The first coins of Vietnam

Discussion in 'Ancient Coins' started by Loong Siew, Oct 12, 2017.

  1. Loong Siew

    Loong Siew Well-Known Member

    The first coins of Vietnam.

    The “ Đinh “ Dinh Dynasty 968 – 980 :

    Thai Binh Hung Bao. Reverse Dinh 丁 mark. AD970.

    The first known official Vietnamese coinage from the time of the Dinh dynasty. Back then Vietnam was known as Annam and was for a thousand years since the Qin Dynasty in China, an interregnum period under the Trieu 赵 dynasty before under direct Chinese suzerainity up to AD938.

    After the victory over the twelve self-appointed governors ruling chaotic Annam and the Later Ngo kings, Dinh Bo Linh proclaimed himself ‘Emperor Dinh Tien Hoang’, established his capital at Hoa Lu and renamed the country Dai Co Viet in the year of 968. He was the first Emperor to cast Vietnamese coins ‘Thai Binh Hung Bao’ in Viet Nam history and opened an independent era from China for Viet Nam.

    For thr next millennia, Vietnam continued the tradition of issuance of cash coinage but with distinct Vietnamese regnal titles apart from occasional Chinese imitations and imports.

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  3. GerardV

    GerardV Supporter! Supporter

    Nice write up and coins.
     
    Loong Siew likes this.
  4. Loong Siew

    Loong Siew Well-Known Member

  5. Youngcoin

    Youngcoin Well-Known Member

    Very nice.
     
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  6. Alegandron

    Alegandron "ΤΩΙ ΚΡΑΤΙΣΤΩΙ..." ΜΕΓΑΣ ΑΛΕΞΑΝΔΡΟΣ, June 323 BCE Supporter

    Nice @Loong Siew ! Great coin and good write-up.

    I regret I have no Viet coins. I am trying to find a silver Chinese coin. Did the Viet Empire produce any silver coins?
     
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  7. Loong Siew

    Loong Siew Well-Known Member

    Thanks @Alegandron .. The Viet empire produced silver coins. The one i know of are the 19th century silver tiens.
     
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  8. AnYangMan

    AnYangMan Active Member

    Nice one, Loong siew! ‘Official’ Vietnamese cash is quite an interesting area! I can only post a couple of later, unofficial, cash coins, most likely cast in Vietnam. They all imitate Chinese cash coins, An Phap style (you mentioned these Chinese imitations in your write-up, I believe), but they are much, much smaller (around 21 mm) than the coins they imitate. Dating these is problematic, as is accurately determining the country of origin. Note the coarse workmanship and sometimes hilariously (de)formed characters.

    Thien Thanh Nguyen Bao (天聖元寶), imitating a Northern Song Tian Sheng Yuan Bao:

    img2541.jpg

    Đại Định Thong Bao (大定通寶), imitating a Northern Song Da Ding Tong Bao:

    img2812.jpg

    Thanh Nguyen Thong Bao (聖元通寶), a fair bit of debate concerning this type, probably not an actual imitation:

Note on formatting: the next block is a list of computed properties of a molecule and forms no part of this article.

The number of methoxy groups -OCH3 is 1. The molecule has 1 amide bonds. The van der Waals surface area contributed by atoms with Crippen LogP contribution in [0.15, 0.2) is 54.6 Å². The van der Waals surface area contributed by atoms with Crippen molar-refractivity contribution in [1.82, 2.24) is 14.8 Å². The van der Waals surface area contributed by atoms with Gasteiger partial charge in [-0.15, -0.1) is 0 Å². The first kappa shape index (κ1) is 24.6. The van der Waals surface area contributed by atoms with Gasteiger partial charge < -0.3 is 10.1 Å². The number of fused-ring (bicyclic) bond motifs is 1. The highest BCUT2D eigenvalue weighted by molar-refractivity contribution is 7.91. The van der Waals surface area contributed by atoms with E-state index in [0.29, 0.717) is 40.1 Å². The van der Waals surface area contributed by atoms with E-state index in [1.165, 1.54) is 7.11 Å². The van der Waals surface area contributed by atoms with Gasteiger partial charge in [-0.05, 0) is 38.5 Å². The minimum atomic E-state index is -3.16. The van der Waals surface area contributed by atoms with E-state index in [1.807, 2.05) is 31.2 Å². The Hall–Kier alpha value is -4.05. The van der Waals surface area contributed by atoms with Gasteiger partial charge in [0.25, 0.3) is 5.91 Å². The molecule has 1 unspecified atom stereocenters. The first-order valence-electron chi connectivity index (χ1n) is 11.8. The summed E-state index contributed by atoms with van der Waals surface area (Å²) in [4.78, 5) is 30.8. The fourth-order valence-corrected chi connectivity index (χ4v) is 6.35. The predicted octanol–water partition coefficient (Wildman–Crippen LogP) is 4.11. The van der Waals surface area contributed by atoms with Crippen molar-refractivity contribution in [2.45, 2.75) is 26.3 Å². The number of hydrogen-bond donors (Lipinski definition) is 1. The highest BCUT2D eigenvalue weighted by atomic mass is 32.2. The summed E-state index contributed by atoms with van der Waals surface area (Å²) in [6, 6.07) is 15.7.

anphap2.jpg

    Nguyen Phong Thong Bao (元豐通寶), imitating a Northern Song Yuan Feng Tong Bao:

    Anphap1.jpg
     
  9. Loong Siew

    Loong Siew Well-Known Member

    Lovely specimens @AnYangMan . A number of Chinese numismatists usually can deduce the origin of such imitations by their legends and build like you said. Another one that is interesting in my opinion is a qianlong cash coin with the character 南 for Annam. Probably an indirect muscling into Vietnam from an influence perspective?
     
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  10. chrsmat71

    chrsmat71 I LIKE TURTLES! Supporter

    Cool coin! I only have a few modern things from Vietnam, nothing ancient. I didn't know about the name, that's pretty interesting as well.

    Wikipedia...

     
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  11. Muzyck

    Muzyck Rûm faced

    Nice. My coinage from that region only dates as far back as 1225 - 1258. I have a number different period and rebellion coinage after that.
     
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  12. arnoldoe

    arnoldoe Well-Known Member

    Here is my only holed cast coin so far...
    coin.jpg
    This coin was previously sold in 2014 as a extremely rare Northern Song coin from the reign of Qin Zong (Hartill 16.517) for 4000 Euros + fees on a 3600 Euro Starting bid... however it seems that the coin was found by the buyer to have not been a genuine Northern Song coin, rather a later imitation from the 16th century and was probably returned after the buyer discovered that information.

    Then earlier this year the coin was re-auctioned by the same auction house with a starting bid of 900 Euros as a Javanese Imitation but went unsold...

    I then acquired it a few weeks ago and e-mailed David Hartill about it and he said it was likely an imitation from Vietnam or Indonesia after 1500 since before that date zinc wasn't used in Chinese coins.

    For the 2014 auction the coin was supposedly XRF'd with the results...
    Cu 71,44 %, Zn 14,07 %, Sn 2,32 %, Pb 7,37 %, Fe 2,48 %
     
  13. Loong Siew

    Loong Siew Well-Known Member

    Thanks @chrsmat71 . Here's a bit of trivia for you on Vietnam. The Trieu Dynasty was founded by a Chinese Qin Dynasty General named Zhao Tuo. Back then his territory included what is now Guangzhou in Guangdong Province China.

    Also why it was called Nam Viet 南越 was due to being South of Yue 越。Yue was an ancient Chinese state that encompass parts of southern China South of the Yangtze.
     
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  14. Loong Siew

    Loong Siew Well-Known Member

    Thanks. Actually these Thai Binh are not considered rare. But they are slowly getting harder to find.
     
  15. Loong Siew

    Loong Siew Well-Known Member

    You are right about the Qin Zong coin being extremely rare. The one you showed is the rarer Tong Bao variant. I have a less rarer Yuan Bao 3 cash variant as attached:

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